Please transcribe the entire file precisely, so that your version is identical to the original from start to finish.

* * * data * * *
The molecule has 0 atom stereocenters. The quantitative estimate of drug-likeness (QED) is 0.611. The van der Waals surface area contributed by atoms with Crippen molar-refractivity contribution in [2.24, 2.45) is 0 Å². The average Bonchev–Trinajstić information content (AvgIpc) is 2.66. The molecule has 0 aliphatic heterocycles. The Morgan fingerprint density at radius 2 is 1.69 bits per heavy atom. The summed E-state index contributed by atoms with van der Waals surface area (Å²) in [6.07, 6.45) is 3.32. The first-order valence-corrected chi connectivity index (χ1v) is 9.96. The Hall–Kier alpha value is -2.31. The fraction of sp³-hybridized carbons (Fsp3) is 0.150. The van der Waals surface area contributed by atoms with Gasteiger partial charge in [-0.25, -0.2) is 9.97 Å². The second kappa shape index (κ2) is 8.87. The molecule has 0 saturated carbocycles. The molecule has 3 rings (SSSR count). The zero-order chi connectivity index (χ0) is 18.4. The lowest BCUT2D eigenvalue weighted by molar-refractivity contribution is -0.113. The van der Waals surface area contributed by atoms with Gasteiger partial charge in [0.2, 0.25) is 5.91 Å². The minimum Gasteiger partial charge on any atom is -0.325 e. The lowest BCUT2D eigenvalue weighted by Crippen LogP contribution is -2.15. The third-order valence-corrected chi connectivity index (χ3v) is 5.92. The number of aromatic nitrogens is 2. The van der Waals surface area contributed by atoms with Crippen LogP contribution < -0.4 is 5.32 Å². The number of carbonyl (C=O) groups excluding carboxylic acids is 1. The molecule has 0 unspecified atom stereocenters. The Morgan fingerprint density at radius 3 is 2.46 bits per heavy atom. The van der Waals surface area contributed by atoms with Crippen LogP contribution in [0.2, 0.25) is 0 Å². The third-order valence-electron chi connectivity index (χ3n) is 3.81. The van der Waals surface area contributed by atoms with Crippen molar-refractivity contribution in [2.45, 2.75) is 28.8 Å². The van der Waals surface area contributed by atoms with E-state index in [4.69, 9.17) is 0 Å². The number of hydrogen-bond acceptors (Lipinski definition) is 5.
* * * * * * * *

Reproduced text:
The molecule has 0 atom stereocenters. The quantitative estimate of drug-likeness (QED) is 0.611. The van der Waals surface area contributed by atoms with Crippen molar-refractivity contribution in [2.24, 2.45) is 0 Å². The average Bonchev–Trinajstić information content (AvgIpc) is 2.66. The molecule has 0 aliphatic heterocycles. The Morgan fingerprint density at radius 2 is 1.69 bits per heavy atom. The summed E-state index contributed by atoms with van der Waals surface area (Å²) in [6.07, 6.45) is 3.32. The first-order valence-corrected chi connectivity index (χ1v) is 9.96. The Hall–Kier alpha value is -2.31. The fraction of sp³-hybridized carbons (Fsp3) is 0.150. The van der Waals surface area contributed by atoms with Gasteiger partial charge in [-0.25, -0.2) is 9.97 Å². The second kappa shape index (κ2) is 8.87. The molecule has 0 saturated carbocycles. The molecule has 3 rings (SSSR count). The zero-order chi connectivity index (χ0) is 18.4. The lowest BCUT2D eigenvalue weighted by molar-refractivity contribution is -0.113. The van der Waals surface area contributed by atoms with Gasteiger partial charge in [0.2, 0.25) is 5.91 Å². The minimum Gasteiger partial charge on any atom is -0.325 e. The lowest BCUT2D eigenvalue weighted by Crippen LogP contribution is -2.15. The third-order valence-corrected chi connectivity index (χ3v) is 5.92. The number of aromatic nitrogens is 2. The van der Waals surface area contributed by atoms with Crippen LogP contribution < -0.4 is 5.32 Å². The number of carbonyl (C=O) groups excluding carboxylic acids is 1. The molecule has 0 unspecified atom stereocenters. The Morgan fingerprint density at radius 3 is 2.46 bits per heavy atom. The van der Waals surface area contributed by atoms with Crippen LogP contribution in [0.2, 0.25) is 0 Å². The third-order valence-electron chi connectivity index (χ3n) is 3.81. The van der Waals surface area contributed by atoms with Crippen molar-refractivity contribution in [2.45, 2.75) is 28.8 Å². The van der Waals surface area contributed by atoms with E-state index in [4.69, 9.17) is 0 Å². The number of hydrogen-bond acceptors (Lipinski definition) is 5.